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Monday, 11 November, 2002, 11:22 GMT
Malaysia may tighten security laws
A pro-Taliban protester makes his voice heard last autumn
Malaysia has arrested dozens of suspected militants
Malaysia is considering plans to tighten its security laws after a judge ordered the release of an Islamic militant suspect, even though he was immediately re-arrested.

A minister in the prime minister's department Rais Yatim, told the New Sunday Times newspaper the government was thinking of tightening the Internal Security Act (ISA), which allows indefinite detention without trial.


The war on terrorism must not be waged in utter and reckless disregard for the rule of law

Democratic Action Party chairman Lim Kit Siang
Proposals to make it harder for courts to release those detained under the act would be submitted to cabinet by the end of the month, the minister was quoted as saying.

His comments came after police re-arrested an alleged member of Jemaah Islamiah, the Islamic extremist group that some governments have blamed for last month's bomb in Bali.

A high court judge on Friday ordered the government to release 45-year-old Nasharuddin Nasir, who was arrested in April, on the grounds that there was no evidence against him.

Angry opposition

Mr Nasharuddin was released briefly on Saturday, but then locked up again. He is to be held for at least two years at a prison camp 250 kilometres (155 miles) north of Kuala Lumpur.

Mr Rais said the judge's decision could set a "dangerous trend".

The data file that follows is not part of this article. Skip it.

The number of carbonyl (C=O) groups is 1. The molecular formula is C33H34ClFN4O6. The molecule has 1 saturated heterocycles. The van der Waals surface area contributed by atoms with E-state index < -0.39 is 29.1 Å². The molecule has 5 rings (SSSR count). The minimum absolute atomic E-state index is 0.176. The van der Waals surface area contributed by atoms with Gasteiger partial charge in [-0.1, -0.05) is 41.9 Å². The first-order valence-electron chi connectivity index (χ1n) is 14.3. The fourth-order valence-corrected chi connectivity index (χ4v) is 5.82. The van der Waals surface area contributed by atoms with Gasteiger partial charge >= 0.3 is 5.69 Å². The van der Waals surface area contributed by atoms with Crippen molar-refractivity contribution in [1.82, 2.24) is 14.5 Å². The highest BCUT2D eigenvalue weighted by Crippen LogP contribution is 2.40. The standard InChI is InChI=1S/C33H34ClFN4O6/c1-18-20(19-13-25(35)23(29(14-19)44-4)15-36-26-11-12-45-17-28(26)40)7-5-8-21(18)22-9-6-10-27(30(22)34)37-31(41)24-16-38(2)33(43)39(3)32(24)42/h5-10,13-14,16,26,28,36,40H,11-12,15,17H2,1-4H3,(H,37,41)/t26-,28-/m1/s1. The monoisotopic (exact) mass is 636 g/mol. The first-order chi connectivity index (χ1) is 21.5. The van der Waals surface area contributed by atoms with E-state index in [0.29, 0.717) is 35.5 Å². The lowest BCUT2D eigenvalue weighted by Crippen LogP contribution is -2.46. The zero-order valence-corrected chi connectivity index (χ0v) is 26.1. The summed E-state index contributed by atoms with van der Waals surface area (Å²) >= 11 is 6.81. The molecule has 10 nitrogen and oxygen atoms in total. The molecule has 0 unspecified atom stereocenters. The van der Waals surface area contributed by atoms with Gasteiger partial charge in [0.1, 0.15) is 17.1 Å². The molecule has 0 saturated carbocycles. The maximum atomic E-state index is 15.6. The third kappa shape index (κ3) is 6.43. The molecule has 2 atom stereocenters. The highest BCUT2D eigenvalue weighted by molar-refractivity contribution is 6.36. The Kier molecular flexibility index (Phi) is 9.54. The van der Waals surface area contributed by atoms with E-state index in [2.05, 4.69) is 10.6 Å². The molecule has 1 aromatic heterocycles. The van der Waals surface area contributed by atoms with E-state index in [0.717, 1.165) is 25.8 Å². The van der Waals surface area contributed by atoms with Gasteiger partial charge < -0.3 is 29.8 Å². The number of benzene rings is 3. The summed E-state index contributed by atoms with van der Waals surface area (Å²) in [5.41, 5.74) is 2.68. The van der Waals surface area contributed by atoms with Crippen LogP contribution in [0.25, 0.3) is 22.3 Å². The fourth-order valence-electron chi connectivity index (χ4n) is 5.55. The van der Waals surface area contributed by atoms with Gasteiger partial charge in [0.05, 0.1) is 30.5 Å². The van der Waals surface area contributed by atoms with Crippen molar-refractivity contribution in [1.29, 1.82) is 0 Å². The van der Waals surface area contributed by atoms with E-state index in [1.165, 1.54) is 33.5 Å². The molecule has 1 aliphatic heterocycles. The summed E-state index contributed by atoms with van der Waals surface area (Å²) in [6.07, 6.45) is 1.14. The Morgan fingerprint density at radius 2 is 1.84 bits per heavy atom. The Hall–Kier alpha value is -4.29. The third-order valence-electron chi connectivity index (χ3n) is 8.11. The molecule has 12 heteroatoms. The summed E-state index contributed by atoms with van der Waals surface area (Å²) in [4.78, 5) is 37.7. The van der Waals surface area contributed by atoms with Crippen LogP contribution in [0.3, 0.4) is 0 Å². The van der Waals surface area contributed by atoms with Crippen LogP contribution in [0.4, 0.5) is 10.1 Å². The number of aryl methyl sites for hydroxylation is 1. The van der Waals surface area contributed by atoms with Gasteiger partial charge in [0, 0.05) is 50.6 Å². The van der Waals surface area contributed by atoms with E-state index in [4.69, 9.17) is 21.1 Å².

"We have to be quick to redress this inadequacy, we cannot allow a laissez-faire attitude in security matters," he said.

Human rights activists have expressed anger at the new detention order on Mr Nasharuddin.

"His re-arrest shows up the lawlessness of the state and reveals how it terrorises citizens even after they have been cleared by the court," rights group Aliran said in a statement.

A Malaysian opposition leader, who has himself been held under the security law, said the government was flouting the law.

"The war on terrorism must not be waged in utter and reckless disregard for the rule of law," said Democratic Action Party chairman Lim Kit Siang.

But Deputy Prime Minister Abdullah Ahmad Badawi said he was satisfied that there were "good reasons" for the re-arrest.

"I think the people of Malaysia understand why this action has to be taken," he told reporters.

More than 70 suspected militants have been arrested under the ISA in the last 18 months.

See also:

08 Nov 02 | Asia-Pacific
21 Oct 02 | Asia-Pacific
18 Oct 02 | Asia-Pacific
16 Oct 02 | Asia-Pacific
24 Sep 01 | Asia-Pacific
04 Jul 01 | Asia-Pacific
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